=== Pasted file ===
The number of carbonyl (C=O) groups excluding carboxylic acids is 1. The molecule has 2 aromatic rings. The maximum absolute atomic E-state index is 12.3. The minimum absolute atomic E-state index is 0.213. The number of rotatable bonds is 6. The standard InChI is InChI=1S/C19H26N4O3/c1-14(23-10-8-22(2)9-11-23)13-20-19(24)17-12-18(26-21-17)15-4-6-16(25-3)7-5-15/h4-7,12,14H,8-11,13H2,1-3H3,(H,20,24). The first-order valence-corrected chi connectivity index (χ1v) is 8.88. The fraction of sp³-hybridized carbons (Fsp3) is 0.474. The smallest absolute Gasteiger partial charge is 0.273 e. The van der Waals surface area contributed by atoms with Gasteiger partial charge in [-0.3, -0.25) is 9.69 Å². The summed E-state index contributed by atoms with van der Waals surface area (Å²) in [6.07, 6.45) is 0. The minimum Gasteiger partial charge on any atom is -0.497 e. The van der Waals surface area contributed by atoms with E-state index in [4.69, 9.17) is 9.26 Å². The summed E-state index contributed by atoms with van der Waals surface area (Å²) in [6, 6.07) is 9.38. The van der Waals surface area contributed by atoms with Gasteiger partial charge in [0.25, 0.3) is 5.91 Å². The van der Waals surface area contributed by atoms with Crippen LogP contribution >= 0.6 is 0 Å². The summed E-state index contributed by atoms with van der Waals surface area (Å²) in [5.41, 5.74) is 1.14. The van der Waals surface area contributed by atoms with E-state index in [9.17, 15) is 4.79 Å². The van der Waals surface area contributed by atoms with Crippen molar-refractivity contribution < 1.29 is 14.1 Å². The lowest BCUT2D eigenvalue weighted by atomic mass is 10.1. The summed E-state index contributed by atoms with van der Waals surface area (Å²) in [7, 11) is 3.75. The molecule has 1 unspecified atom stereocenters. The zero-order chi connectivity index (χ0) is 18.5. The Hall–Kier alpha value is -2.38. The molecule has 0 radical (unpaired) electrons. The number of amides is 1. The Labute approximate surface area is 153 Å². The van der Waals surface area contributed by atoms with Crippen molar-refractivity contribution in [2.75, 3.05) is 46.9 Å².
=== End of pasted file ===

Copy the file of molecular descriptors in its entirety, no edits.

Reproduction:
The number of carbonyl (C=O) groups excluding carboxylic acids is 1. The molecule has 2 aromatic rings. The maximum absolute atomic E-state index is 12.3. The minimum absolute atomic E-state index is 0.213. The number of rotatable bonds is 6. The standard InChI is InChI=1S/C19H26N4O3/c1-14(23-10-8-22(2)9-11-23)13-20-19(24)17-12-18(26-21-17)15-4-6-16(25-3)7-5-15/h4-7,12,14H,8-11,13H2,1-3H3,(H,20,24). The first-order valence-corrected chi connectivity index (χ1v) is 8.88. The fraction of sp³-hybridized carbons (Fsp3) is 0.474. The smallest absolute Gasteiger partial charge is 0.273 e. The van der Waals surface area contributed by atoms with Gasteiger partial charge in [-0.3, -0.25) is 9.69 Å². The summed E-state index contributed by atoms with van der Waals surface area (Å²) in [6.07, 6.45) is 0. The minimum Gasteiger partial charge on any atom is -0.497 e. The van der Waals surface area contributed by atoms with E-state index in [4.69, 9.17) is 9.26 Å². The summed E-state index contributed by atoms with van der Waals surface area (Å²) in [6, 6.07) is 9.38. The van der Waals surface area contributed by atoms with Gasteiger partial charge in [0.25, 0.3) is 5.91 Å². The van der Waals surface area contributed by atoms with Crippen LogP contribution >= 0.6 is 0 Å². The summed E-state index contributed by atoms with van der Waals surface area (Å²) in [5.41, 5.74) is 1.14. The van der Waals surface area contributed by atoms with E-state index in [9.17, 15) is 4.79 Å². The van der Waals surface area contributed by atoms with Crippen molar-refractivity contribution < 1.29 is 14.1 Å². The lowest BCUT2D eigenvalue weighted by atomic mass is 10.1. The summed E-state index contributed by atoms with van der Waals surface area (Å²) in [7, 11) is 3.75. The molecule has 1 unspecified atom stereocenters. The zero-order chi connectivity index (χ0) is 18.5. The Hall–Kier alpha value is -2.38. The molecule has 0 radical (unpaired) electrons. The number of amides is 1. The Labute approximate surface area is 153 Å². The van der Waals surface area contributed by atoms with Crippen molar-refractivity contribution in [2.75, 3.05) is 46.9 Å².